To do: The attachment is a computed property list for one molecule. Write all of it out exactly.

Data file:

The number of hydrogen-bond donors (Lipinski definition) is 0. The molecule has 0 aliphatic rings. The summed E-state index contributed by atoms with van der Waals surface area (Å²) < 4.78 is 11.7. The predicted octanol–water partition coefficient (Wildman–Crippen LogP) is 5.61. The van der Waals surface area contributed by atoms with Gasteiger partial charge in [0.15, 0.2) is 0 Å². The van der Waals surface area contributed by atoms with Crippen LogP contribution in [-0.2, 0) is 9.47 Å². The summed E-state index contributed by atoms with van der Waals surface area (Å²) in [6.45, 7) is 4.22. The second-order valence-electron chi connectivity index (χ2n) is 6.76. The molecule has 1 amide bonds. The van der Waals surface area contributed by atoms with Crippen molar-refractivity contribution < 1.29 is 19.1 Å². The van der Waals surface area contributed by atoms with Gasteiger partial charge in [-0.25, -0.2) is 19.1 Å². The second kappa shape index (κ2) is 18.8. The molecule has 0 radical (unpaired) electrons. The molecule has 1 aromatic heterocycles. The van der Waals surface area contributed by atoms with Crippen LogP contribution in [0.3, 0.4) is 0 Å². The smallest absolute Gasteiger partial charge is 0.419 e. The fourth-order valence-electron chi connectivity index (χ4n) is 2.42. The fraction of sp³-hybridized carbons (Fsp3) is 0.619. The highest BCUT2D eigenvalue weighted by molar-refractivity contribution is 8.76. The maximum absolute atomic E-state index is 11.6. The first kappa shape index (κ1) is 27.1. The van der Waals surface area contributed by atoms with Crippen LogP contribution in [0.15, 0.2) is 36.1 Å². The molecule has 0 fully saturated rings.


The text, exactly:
The number of hydrogen-bond donors (Lipinski definition) is 0. The molecule has 0 aliphatic rings. The summed E-state index contributed by atoms with van der Waals surface area (Å²) < 4.78 is 11.7. The predicted octanol–water partition coefficient (Wildman–Crippen LogP) is 5.61. The van der Waals surface area contributed by atoms with Gasteiger partial charge in [0.15, 0.2) is 0 Å². The van der Waals surface area contributed by atoms with Crippen LogP contribution in [-0.2, 0) is 9.47 Å². The summed E-state index contributed by atoms with van der Waals surface area (Å²) in [6.45, 7) is 4.22. The second-order valence-electron chi connectivity index (χ2n) is 6.76. The molecule has 1 amide bonds. The van der Waals surface area contributed by atoms with Crippen molar-refractivity contribution < 1.29 is 19.1 Å². The van der Waals surface area contributed by atoms with Gasteiger partial charge in [-0.25, -0.2) is 19.1 Å². The second kappa shape index (κ2) is 18.8. The molecule has 0 radical (unpaired) electrons. The molecule has 1 aromatic heterocycles. The van der Waals surface area contributed by atoms with Crippen LogP contribution in [0.3, 0.4) is 0 Å². The smallest absolute Gasteiger partial charge is 0.419 e. The fourth-order valence-electron chi connectivity index (χ4n) is 2.42. The fraction of sp³-hybridized carbons (Fsp3) is 0.619. The highest BCUT2D eigenvalue weighted by molar-refractivity contribution is 8.76. The maximum absolute atomic E-state index is 11.6. The first kappa shape index (κ1) is 27.1. The van der Waals surface area contributed by atoms with Crippen LogP contribution in [0.15, 0.2) is 36.1 Å². The molecule has 0 fully saturated rings.